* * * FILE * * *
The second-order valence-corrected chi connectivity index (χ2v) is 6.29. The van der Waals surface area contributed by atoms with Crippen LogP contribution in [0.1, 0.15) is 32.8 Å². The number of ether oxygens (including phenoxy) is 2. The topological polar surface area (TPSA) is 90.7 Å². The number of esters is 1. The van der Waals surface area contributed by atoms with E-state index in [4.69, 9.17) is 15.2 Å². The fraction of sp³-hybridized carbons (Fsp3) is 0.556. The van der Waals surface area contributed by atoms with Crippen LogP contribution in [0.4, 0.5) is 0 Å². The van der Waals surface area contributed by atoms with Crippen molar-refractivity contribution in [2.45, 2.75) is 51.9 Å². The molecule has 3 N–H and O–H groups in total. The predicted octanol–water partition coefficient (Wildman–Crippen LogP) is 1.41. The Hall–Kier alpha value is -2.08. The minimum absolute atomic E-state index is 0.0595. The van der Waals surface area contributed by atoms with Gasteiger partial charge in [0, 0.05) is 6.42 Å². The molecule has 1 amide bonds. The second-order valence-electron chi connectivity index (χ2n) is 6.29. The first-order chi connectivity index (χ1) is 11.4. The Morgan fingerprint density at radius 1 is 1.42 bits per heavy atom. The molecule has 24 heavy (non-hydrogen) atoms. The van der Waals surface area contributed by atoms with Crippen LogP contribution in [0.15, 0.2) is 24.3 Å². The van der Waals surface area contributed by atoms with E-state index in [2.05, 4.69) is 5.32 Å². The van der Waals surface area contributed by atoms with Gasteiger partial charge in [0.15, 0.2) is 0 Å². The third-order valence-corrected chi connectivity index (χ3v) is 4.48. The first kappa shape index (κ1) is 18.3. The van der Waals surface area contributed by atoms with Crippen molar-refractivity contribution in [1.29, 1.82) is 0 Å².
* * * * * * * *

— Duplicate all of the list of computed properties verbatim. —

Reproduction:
The second-order valence-corrected chi connectivity index (χ2v) is 6.29. The van der Waals surface area contributed by atoms with Crippen LogP contribution in [0.1, 0.15) is 32.8 Å². The number of ether oxygens (including phenoxy) is 2. The topological polar surface area (TPSA) is 90.7 Å². The number of esters is 1. The van der Waals surface area contributed by atoms with E-state index in [4.69, 9.17) is 15.2 Å². The fraction of sp³-hybridized carbons (Fsp3) is 0.556. The van der Waals surface area contributed by atoms with Crippen LogP contribution in [0.4, 0.5) is 0 Å². The van der Waals surface area contributed by atoms with Crippen molar-refractivity contribution in [2.45, 2.75) is 51.9 Å². The molecule has 3 N–H and O–H groups in total. The predicted octanol–water partition coefficient (Wildman–Crippen LogP) is 1.41. The Hall–Kier alpha value is -2.08. The minimum absolute atomic E-state index is 0.0595. The van der Waals surface area contributed by atoms with Gasteiger partial charge in [0, 0.05) is 6.42 Å². The molecule has 1 amide bonds. The second-order valence-electron chi connectivity index (χ2n) is 6.29. The first-order chi connectivity index (χ1) is 11.4. The Morgan fingerprint density at radius 1 is 1.42 bits per heavy atom. The molecule has 24 heavy (non-hydrogen) atoms. The van der Waals surface area contributed by atoms with Crippen LogP contribution in [0.15, 0.2) is 24.3 Å². The van der Waals surface area contributed by atoms with E-state index in [2.05, 4.69) is 5.32 Å². The van der Waals surface area contributed by atoms with Gasteiger partial charge in [0.15, 0.2) is 0 Å². The third-order valence-corrected chi connectivity index (χ3v) is 4.48. The first kappa shape index (κ1) is 18.3. The van der Waals surface area contributed by atoms with Crippen molar-refractivity contribution in [1.29, 1.82) is 0 Å².